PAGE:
It's extremely hard to tell to how much physical training actually influences performance.
Some of my students belong to the Japanese National Team, and they continue to train hard.
On the other hand, some of my other students, who participate in the video world, don't train at all.
Personally, I would say that physical preparation equates to snowboarding on a better snowboard.
Again, when comparing snowboarding and physical training to a car, it's like building a car with better parts.
As for a simple trick in simple conditions, it's hard to tell whether or not a better snowboard could increase your performance.
However, the higher the level of performance and tougher the circumstances, the more that difference comes to the surface.
For example, what if athletes participating in the World Cup use a snowboard that was made for beginners?
What if cars that debut in today's F1 races were made from materials that were used to make race cars 50 years ago?
That being the case, if it's only for your ordinary snowboarder to have fun, then simple daily stretching, walking, etc. might just be plenty enough.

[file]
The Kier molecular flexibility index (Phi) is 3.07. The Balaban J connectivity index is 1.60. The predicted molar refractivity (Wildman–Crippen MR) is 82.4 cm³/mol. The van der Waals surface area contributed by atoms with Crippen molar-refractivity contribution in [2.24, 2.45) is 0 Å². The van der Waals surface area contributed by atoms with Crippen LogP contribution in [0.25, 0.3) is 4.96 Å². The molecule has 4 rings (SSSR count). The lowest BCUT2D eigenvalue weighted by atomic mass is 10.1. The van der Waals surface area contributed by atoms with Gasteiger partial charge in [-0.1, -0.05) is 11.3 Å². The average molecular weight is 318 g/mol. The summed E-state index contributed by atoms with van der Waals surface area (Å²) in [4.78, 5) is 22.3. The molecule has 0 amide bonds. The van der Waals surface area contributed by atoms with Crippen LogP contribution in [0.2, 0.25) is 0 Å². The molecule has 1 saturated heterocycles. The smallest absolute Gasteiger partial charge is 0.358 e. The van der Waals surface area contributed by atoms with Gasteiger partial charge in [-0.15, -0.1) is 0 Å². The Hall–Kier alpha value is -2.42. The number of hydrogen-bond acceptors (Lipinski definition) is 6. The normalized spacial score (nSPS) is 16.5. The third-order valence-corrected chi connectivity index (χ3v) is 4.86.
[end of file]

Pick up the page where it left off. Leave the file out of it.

However, if even for a moment, your average snowboarder puts an effort into practicing, it is for certain that his or her limits will be tested and pushed quite a bit.
Even when training for just a little bit like this, your rate of improvement would be higher than normal.
The reason for this is that it's the same as “riding in a good car” right?
Skillful, intuitive, athletic sense can make up for a top-level world athlete's physical shortcomings.
An example of this would be like having a good driver, but not a good car to ride in.
Therefore, you might be able to say that there are athletes who think that they do not need special physical training.
Tadashi Fuse says with confidence that, “I put physical training into actual snowboarding.”
He puts those words into action by snowboarding hard every day (and not just your usual snowboarding).
Of course, this type of training is not something that your everyday snowboarder can imitate. It appears that even people that snowboard and associate with him regularly simply just cannot follow along.
People that train like this give off the impression that they work this hard even when doing live photography and filming sessions.
There's probably no better way to train than this right?
The necessary performance ability is gained during necessary exercise. There is no room for wasted effort in this kind of training.
However, this is not something that people who only snowboard once a week can do.